Blinken noted a "positive change" in Saudi Arabia's behavior
Saudi Arabia’s recent moves to help Ukraine and its vote at the United Nations condemning Russia’s annexation of Ukrainian territory are positive developments, but do not make up for OPEC+’s “wrong” decision to cut oil production, Secretary of State Anthony Blinken said Wednesday.
OPEC+, a group of oil producers that includes the Organization of the Petroleum Exporting Countries (OPEC) and its allies, including Russia, announced plans to cut production despite lobbying from the United States, which opposed the move.
Speaking at a Bloomberg event Wednesday, Blinken stressed that Washington is going to review relations with Saudi Arabia “in a very prudent” manner to ensure that American interests are fully served.
However, the secretary of state added that since the OPEC+ decision, the United States has seen “some interesting” moves from Saudi Arabia.
Blinken specifically mentioned Riyadh’s decision to provide $400 million in humanitarian aid to Ukraine and its vote at the United Nations General Assembly last week condemning Russia’s annexation of four partially occupied regions of Ukraine.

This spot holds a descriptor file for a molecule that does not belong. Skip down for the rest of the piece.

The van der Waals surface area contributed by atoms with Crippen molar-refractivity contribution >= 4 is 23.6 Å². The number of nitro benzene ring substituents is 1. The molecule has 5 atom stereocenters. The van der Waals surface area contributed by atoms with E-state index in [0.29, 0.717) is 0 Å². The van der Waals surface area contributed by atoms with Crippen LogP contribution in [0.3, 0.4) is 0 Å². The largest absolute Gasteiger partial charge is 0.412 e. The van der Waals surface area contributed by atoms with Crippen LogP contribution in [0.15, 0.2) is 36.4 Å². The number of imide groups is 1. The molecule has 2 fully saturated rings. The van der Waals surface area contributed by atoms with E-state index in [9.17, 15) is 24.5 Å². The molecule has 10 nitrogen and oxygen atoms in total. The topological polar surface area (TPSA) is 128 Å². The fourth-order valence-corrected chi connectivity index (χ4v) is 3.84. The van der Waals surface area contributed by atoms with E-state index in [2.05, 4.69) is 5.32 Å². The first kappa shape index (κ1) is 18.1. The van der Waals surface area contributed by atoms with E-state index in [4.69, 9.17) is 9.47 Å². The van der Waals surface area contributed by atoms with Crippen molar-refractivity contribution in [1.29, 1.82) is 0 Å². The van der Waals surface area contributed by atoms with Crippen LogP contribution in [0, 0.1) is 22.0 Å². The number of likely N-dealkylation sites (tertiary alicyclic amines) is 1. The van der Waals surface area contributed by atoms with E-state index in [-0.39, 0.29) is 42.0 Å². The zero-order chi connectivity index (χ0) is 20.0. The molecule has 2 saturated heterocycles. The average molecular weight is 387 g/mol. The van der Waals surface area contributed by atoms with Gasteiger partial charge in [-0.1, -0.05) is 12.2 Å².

“These are positive developments. They don’t make up for the OPEC+ decision. But we’ll take it under advisement,” Blinken said.
The day after OPEC+ oil producers decided Oct. 12 to cut production despite U.S. objections, President Joe Biden, concerned about rising gasoline prices ahead of the Nov. 8 midterm elections, promised “consequences” for Saudi Arabia for siding with Russia and supporting oil production cuts.
White House spokesman John Kirby said Wednesday that the National Security Council is considering “what options we would like to pursue” to consider possible consequences for Saudi Arabia in response to the decision to cut oil production.
Kirby told reporters that the United States has no intention of severing the U.S.-Saudi relationship.
The OPEC+ action undermines Western plans to limit the price of oil exported from Russia in response to the war with Ukraine. Some lawmakers want the United States to suspend arms sales to its longtime Middle Eastern ally.
The White House did not give a timeline for completing the policy review on Saudi Arabia, and Blinken also would not go into detail. He said the administration is consulting with members of Congress on the issue.